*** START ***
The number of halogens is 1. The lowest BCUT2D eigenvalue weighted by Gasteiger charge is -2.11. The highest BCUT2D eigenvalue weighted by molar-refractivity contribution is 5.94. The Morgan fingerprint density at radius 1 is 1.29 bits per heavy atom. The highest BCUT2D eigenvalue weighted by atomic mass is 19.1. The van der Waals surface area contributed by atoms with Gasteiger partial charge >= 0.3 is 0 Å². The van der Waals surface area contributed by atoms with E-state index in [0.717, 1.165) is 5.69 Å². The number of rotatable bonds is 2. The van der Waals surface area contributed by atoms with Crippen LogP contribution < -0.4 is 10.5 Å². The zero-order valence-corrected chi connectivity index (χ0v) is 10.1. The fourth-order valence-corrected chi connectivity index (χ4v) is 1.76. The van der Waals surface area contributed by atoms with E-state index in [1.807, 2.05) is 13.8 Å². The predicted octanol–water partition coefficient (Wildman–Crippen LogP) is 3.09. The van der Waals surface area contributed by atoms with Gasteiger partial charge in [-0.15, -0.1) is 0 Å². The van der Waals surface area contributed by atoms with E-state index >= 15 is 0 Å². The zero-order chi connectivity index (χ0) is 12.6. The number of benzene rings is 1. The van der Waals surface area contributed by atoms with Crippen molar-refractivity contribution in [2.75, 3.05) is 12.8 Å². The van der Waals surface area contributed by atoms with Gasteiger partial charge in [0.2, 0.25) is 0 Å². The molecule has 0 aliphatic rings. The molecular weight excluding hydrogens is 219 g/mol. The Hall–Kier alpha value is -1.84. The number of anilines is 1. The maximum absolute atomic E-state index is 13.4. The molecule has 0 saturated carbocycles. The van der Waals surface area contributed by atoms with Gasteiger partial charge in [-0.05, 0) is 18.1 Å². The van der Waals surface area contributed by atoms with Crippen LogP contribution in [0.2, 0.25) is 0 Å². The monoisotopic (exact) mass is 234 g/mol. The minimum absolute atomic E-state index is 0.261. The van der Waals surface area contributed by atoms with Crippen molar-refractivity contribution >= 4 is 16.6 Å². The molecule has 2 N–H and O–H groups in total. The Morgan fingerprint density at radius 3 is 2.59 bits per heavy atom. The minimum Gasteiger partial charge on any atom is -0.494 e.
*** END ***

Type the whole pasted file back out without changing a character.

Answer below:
The number of halogens is 1. The lowest BCUT2D eigenvalue weighted by Gasteiger charge is -2.11. The highest BCUT2D eigenvalue weighted by molar-refractivity contribution is 5.94. The Morgan fingerprint density at radius 1 is 1.29 bits per heavy atom. The highest BCUT2D eigenvalue weighted by atomic mass is 19.1. The van der Waals surface area contributed by atoms with Gasteiger partial charge >= 0.3 is 0 Å². The van der Waals surface area contributed by atoms with E-state index in [0.717, 1.165) is 5.69 Å². The number of rotatable bonds is 2. The van der Waals surface area contributed by atoms with Crippen LogP contribution < -0.4 is 10.5 Å². The zero-order valence-corrected chi connectivity index (χ0v) is 10.1. The fourth-order valence-corrected chi connectivity index (χ4v) is 1.76. The van der Waals surface area contributed by atoms with E-state index in [1.807, 2.05) is 13.8 Å². The predicted octanol–water partition coefficient (Wildman–Crippen LogP) is 3.09. The van der Waals surface area contributed by atoms with Gasteiger partial charge in [-0.15, -0.1) is 0 Å². The van der Waals surface area contributed by atoms with E-state index >= 15 is 0 Å². The zero-order chi connectivity index (χ0) is 12.6. The number of benzene rings is 1. The van der Waals surface area contributed by atoms with Crippen molar-refractivity contribution in [2.75, 3.05) is 12.8 Å². The van der Waals surface area contributed by atoms with Gasteiger partial charge in [0.2, 0.25) is 0 Å². The molecule has 0 aliphatic rings. The molecular weight excluding hydrogens is 219 g/mol. The Hall–Kier alpha value is -1.84. The number of anilines is 1. The maximum absolute atomic E-state index is 13.4. The molecule has 0 saturated carbocycles. The van der Waals surface area contributed by atoms with Gasteiger partial charge in [-0.05, 0) is 18.1 Å². The van der Waals surface area contributed by atoms with Crippen LogP contribution in [0.2, 0.25) is 0 Å². The monoisotopic (exact) mass is 234 g/mol. The minimum absolute atomic E-state index is 0.261. The van der Waals surface area contributed by atoms with Crippen molar-refractivity contribution >= 4 is 16.6 Å². The molecule has 2 N–H and O–H groups in total. The Morgan fingerprint density at radius 3 is 2.59 bits per heavy atom. The minimum Gasteiger partial charge on any atom is -0.494 e.